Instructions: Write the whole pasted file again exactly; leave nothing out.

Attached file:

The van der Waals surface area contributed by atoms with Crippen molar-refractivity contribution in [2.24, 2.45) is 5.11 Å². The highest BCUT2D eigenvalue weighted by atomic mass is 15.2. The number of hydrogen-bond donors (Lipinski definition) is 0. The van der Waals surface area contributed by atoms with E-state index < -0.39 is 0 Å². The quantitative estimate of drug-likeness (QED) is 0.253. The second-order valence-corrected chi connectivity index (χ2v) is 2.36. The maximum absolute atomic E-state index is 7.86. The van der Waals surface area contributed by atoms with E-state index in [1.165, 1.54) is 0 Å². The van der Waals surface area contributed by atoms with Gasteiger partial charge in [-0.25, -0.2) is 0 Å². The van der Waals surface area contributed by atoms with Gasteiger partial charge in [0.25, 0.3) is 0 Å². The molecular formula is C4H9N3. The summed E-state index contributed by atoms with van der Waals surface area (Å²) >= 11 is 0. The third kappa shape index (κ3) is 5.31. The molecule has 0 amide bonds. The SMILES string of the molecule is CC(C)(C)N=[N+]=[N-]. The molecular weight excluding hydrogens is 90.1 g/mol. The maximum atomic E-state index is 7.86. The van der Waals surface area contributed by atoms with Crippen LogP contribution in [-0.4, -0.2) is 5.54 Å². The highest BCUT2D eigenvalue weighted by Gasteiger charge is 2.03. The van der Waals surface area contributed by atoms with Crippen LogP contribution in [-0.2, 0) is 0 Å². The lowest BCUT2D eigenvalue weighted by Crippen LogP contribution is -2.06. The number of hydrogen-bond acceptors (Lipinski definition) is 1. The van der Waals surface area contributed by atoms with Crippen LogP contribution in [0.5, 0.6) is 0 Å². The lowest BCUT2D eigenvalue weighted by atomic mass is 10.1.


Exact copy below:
The van der Waals surface area contributed by atoms with Crippen molar-refractivity contribution in [2.24, 2.45) is 5.11 Å². The highest BCUT2D eigenvalue weighted by atomic mass is 15.2. The number of hydrogen-bond donors (Lipinski definition) is 0. The van der Waals surface area contributed by atoms with E-state index < -0.39 is 0 Å². The quantitative estimate of drug-likeness (QED) is 0.253. The second-order valence-corrected chi connectivity index (χ2v) is 2.36. The maximum absolute atomic E-state index is 7.86. The van der Waals surface area contributed by atoms with E-state index in [1.165, 1.54) is 0 Å². The van der Waals surface area contributed by atoms with Gasteiger partial charge in [-0.25, -0.2) is 0 Å². The van der Waals surface area contributed by atoms with Gasteiger partial charge in [0.25, 0.3) is 0 Å². The molecular formula is C4H9N3. The summed E-state index contributed by atoms with van der Waals surface area (Å²) >= 11 is 0. The third kappa shape index (κ3) is 5.31. The molecule has 0 amide bonds. The SMILES string of the molecule is CC(C)(C)N=[N+]=[N-]. The molecular weight excluding hydrogens is 90.1 g/mol. The maximum atomic E-state index is 7.86. The van der Waals surface area contributed by atoms with Crippen LogP contribution in [-0.4, -0.2) is 5.54 Å². The highest BCUT2D eigenvalue weighted by Gasteiger charge is 2.03. The van der Waals surface area contributed by atoms with Crippen LogP contribution in [-0.2, 0) is 0 Å². The lowest BCUT2D eigenvalue weighted by Crippen LogP contribution is -2.06. The number of hydrogen-bond acceptors (Lipinski definition) is 1. The van der Waals surface area contributed by atoms with Crippen LogP contribution in [0.5, 0.6) is 0 Å². The lowest BCUT2D eigenvalue weighted by atomic mass is 10.1.